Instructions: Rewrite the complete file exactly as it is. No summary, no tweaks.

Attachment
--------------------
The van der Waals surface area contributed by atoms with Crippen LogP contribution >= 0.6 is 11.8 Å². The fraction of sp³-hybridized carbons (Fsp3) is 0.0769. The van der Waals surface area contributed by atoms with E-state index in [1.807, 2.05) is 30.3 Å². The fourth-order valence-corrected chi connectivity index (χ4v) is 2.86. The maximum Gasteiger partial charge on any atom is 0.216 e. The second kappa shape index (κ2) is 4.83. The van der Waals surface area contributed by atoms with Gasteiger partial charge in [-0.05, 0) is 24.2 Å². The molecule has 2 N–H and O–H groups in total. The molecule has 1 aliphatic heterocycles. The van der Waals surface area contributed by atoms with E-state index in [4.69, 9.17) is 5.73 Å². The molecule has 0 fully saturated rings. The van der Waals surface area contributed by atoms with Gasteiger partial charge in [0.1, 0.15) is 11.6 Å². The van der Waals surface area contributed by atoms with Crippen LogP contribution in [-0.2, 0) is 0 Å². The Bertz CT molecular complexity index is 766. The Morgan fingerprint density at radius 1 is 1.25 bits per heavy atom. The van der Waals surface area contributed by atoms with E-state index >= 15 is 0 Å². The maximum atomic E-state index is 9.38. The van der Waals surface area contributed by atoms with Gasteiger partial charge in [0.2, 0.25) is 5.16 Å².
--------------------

The van der Waals surface area contributed by atoms with Crippen LogP contribution >= 0.6 is 11.8 Å². The fraction of sp³-hybridized carbons (Fsp3) is 0.0769. The van der Waals surface area contributed by atoms with E-state index in [1.807, 2.05) is 30.3 Å². The fourth-order valence-corrected chi connectivity index (χ4v) is 2.86. The maximum Gasteiger partial charge on any atom is 0.216 e. The second kappa shape index (κ2) is 4.83. The van der Waals surface area contributed by atoms with Gasteiger partial charge in [-0.05, 0) is 24.2 Å². The molecule has 2 N–H and O–H groups in total. The molecule has 1 aliphatic heterocycles. The van der Waals surface area contributed by atoms with E-state index in [4.69, 9.17) is 5.73 Å². The molecule has 0 fully saturated rings. The van der Waals surface area contributed by atoms with Gasteiger partial charge in [0.1, 0.15) is 11.6 Å². The van der Waals surface area contributed by atoms with Crippen LogP contribution in [-0.2, 0) is 0 Å². The Bertz CT molecular complexity index is 766. The Morgan fingerprint density at radius 1 is 1.25 bits per heavy atom. The van der Waals surface area contributed by atoms with E-state index >= 15 is 0 Å². The maximum atomic E-state index is 9.38. The van der Waals surface area contributed by atoms with Gasteiger partial charge in [0.2, 0.25) is 5.16 Å².